Cognitive biases are unconscious. They change our understanding of events. One example is anchoring, where people naturally place weight on the first information they receive, even if order is not important. Therefore, if you see a car priced at $20,000 and then later see one for $10,000, you may have the natural tendency to assume that $20,000 is a reasonable price and $10,000 is cheap. If you saw the cars in reverse order, you might tend to assume that $10,000 is a reasonable price and $20,000 is expensive.
Doctors are human, and they are subject to cognitive biases like other people. Unfortunately, when their biases translate into medical decisions, those decisions may not be appropriate.
Consider what psychologists call “availability bias.” In one study, doctors changed their prescribing behavior. When one patient experienced a rare side effect of a drug, doctors were less likely to prescribe that drug in other patients even though the side effect was uncommon enough that it would not be expected in many patients.
In another study, obstetricians changed their delivery recommendations. When one of their patients experienced an adverse event while giving birth, most obstetricians tended to change delivery methods for the next patient regardless of its objective appropriateness. In this study, the change of delivery method was associated with worse outcomes.
Recently, a new study was published in the New England Journal of Medicine on a cognitive bias known as “left digit bias.” This is the same bias that explains why people buy more when the price is $4.99 than when it is $5.00. People naturally round down to the left-most digit.
It turns out that doctors round to the left-most digit, too, when considering treatments in light of a person’s age. For example, doctors tended to recommend coronary artery bypass surgery significantly more often for people who were a few weeks shy of their 80th birthday than for those who had just passed theirs, even though they are objectively the same age. Presumably, the doctors perceived the pre-birthday patients as “in their 70s” and the post-birthday patients as “in their 80s.”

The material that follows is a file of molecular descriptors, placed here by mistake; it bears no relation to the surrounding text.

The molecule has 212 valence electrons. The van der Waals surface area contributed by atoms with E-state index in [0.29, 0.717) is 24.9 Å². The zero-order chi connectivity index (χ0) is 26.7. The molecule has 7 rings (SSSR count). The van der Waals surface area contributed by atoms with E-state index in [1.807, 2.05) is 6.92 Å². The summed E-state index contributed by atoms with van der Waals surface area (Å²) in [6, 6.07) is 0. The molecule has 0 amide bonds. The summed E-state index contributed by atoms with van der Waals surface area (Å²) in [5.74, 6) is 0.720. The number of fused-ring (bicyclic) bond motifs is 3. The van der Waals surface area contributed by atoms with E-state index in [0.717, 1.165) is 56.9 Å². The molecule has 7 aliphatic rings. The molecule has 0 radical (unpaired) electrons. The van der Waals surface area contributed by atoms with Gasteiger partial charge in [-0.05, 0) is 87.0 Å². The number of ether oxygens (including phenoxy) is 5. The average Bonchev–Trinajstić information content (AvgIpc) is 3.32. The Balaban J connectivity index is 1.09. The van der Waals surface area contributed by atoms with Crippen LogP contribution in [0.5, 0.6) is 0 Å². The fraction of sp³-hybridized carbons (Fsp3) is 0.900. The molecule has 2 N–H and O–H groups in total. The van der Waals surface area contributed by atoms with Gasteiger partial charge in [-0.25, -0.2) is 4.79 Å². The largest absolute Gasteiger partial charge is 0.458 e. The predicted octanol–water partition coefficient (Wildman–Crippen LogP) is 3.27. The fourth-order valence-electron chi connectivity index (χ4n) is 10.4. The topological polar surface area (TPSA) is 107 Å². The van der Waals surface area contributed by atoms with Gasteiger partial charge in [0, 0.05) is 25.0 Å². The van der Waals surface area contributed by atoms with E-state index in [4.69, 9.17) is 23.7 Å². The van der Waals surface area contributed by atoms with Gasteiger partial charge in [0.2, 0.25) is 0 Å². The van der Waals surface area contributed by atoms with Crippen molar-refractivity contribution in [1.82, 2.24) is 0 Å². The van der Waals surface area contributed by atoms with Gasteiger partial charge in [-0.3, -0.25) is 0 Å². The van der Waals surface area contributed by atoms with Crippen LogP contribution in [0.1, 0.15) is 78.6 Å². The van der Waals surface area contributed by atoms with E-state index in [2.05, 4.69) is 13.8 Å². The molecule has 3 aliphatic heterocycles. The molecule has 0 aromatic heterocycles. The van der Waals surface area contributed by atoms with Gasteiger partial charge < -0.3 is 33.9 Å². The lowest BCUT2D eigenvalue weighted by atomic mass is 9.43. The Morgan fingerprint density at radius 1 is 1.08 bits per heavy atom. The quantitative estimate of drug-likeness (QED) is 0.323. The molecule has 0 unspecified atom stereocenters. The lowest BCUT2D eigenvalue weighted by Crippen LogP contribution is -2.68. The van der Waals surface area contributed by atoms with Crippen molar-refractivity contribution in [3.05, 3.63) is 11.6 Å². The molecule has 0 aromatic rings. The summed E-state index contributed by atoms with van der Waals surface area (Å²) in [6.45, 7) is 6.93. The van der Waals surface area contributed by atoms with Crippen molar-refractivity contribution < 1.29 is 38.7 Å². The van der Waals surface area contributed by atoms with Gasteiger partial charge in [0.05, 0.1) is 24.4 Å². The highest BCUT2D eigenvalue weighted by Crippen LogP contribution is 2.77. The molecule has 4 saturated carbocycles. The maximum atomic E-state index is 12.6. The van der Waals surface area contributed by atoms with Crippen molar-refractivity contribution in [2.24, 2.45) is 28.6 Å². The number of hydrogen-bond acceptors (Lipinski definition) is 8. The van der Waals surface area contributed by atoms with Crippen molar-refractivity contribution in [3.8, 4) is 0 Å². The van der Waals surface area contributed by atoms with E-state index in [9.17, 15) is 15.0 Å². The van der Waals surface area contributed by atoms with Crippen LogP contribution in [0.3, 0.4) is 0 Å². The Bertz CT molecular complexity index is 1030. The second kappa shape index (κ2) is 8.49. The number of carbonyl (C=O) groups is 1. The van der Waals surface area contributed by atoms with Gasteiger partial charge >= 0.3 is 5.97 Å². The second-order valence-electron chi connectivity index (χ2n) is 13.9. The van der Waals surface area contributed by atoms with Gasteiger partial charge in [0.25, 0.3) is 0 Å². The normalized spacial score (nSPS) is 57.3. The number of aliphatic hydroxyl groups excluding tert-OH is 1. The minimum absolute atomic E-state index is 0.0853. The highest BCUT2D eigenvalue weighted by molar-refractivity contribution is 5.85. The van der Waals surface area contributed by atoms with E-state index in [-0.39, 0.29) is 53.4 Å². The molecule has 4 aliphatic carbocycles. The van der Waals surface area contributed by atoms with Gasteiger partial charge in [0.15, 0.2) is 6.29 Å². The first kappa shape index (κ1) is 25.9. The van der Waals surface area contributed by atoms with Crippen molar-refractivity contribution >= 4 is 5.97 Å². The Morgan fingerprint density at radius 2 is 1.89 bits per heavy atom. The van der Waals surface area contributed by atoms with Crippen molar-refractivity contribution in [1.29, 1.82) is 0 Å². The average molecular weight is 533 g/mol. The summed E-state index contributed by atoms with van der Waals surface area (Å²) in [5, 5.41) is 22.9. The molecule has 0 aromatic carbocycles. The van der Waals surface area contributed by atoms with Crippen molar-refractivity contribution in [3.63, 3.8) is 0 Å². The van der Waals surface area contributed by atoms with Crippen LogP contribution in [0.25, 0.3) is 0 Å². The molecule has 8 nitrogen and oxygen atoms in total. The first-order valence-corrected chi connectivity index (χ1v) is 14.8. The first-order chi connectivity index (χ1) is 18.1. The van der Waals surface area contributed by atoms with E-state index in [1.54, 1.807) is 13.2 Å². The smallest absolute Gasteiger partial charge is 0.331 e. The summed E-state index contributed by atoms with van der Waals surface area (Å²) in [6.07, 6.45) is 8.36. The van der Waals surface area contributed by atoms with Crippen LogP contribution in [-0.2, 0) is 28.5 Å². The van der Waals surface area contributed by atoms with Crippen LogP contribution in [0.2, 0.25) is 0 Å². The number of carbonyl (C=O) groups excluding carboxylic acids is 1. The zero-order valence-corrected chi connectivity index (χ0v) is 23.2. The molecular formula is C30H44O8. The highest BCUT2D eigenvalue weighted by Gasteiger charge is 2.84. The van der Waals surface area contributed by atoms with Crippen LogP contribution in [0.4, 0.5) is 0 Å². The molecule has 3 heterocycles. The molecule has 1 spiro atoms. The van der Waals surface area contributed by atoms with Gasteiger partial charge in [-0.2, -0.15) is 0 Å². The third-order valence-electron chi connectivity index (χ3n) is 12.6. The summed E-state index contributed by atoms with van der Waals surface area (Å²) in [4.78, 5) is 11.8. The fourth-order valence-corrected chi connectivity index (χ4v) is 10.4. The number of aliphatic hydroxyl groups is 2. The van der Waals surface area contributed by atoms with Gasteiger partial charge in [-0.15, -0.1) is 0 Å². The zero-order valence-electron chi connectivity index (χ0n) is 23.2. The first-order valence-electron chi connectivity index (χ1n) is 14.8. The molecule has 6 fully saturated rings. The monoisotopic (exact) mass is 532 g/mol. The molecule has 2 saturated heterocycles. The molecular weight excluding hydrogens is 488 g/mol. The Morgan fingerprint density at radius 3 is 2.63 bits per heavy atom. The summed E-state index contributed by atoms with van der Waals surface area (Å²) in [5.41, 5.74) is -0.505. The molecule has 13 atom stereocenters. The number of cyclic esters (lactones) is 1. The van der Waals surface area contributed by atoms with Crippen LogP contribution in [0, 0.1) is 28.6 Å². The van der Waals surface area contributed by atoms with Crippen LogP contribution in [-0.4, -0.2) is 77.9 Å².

What that meant for patients in the study was that people who were objectively only a few months younger were given the more aggressive treatment — and they were less likely to die within 30 days. Those just past their 80th birthdays were left out of an effective treatment and had worse outcomes.
What can be done to prevent cognitive biases?
The crucial way to prevent cognitive biases from affecting decision-making is to become aware of potential biases and fight them. That requires education and dedication, but it would be well worth it if we could improve outcomes in a clinical setting.
Another way to deal with unconscious cognitive biases is to create systems and structures that work against them. For example, one study found that changing the default options on an electronic medical record resulted in doctors prescribing fewer opioids.
Ultimately, doctors are expected to make medical decisions in their patients’ best interest and treat them to at least a minimum standard of expected care. If a cognitive bias interferes with doing that, it could lead to medical malpractice.